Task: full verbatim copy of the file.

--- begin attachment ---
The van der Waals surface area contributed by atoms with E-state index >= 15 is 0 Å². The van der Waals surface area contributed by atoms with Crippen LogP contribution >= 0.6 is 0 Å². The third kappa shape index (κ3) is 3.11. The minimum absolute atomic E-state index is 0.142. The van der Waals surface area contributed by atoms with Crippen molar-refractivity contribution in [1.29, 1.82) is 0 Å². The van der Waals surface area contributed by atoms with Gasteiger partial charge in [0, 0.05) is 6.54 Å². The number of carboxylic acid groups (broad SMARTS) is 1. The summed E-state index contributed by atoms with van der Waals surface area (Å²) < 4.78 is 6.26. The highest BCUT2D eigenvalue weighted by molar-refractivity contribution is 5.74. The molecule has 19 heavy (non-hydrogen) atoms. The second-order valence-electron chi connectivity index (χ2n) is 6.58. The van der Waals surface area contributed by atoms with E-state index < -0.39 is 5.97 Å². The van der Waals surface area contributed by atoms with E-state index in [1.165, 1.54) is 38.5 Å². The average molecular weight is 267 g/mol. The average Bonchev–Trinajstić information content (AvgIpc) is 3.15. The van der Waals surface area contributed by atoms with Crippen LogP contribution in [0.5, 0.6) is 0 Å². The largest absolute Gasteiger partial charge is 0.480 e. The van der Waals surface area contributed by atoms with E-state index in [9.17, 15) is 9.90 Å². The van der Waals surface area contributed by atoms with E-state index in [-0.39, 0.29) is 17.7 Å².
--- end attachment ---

The van der Waals surface area contributed by atoms with E-state index >= 15 is 0 Å². The van der Waals surface area contributed by atoms with Crippen LogP contribution >= 0.6 is 0 Å². The third kappa shape index (κ3) is 3.11. The minimum absolute atomic E-state index is 0.142. The van der Waals surface area contributed by atoms with Crippen molar-refractivity contribution in [1.29, 1.82) is 0 Å². The van der Waals surface area contributed by atoms with Gasteiger partial charge in [0, 0.05) is 6.54 Å². The number of carboxylic acid groups (broad SMARTS) is 1. The summed E-state index contributed by atoms with van der Waals surface area (Å²) < 4.78 is 6.26. The highest BCUT2D eigenvalue weighted by molar-refractivity contribution is 5.74. The molecule has 19 heavy (non-hydrogen) atoms. The second-order valence-electron chi connectivity index (χ2n) is 6.58. The van der Waals surface area contributed by atoms with E-state index < -0.39 is 5.97 Å². The van der Waals surface area contributed by atoms with E-state index in [1.165, 1.54) is 38.5 Å². The average molecular weight is 267 g/mol. The average Bonchev–Trinajstić information content (AvgIpc) is 3.15. The van der Waals surface area contributed by atoms with Crippen LogP contribution in [0.5, 0.6) is 0 Å². The largest absolute Gasteiger partial charge is 0.480 e. The van der Waals surface area contributed by atoms with E-state index in [9.17, 15) is 9.90 Å². The van der Waals surface area contributed by atoms with E-state index in [-0.39, 0.29) is 17.7 Å².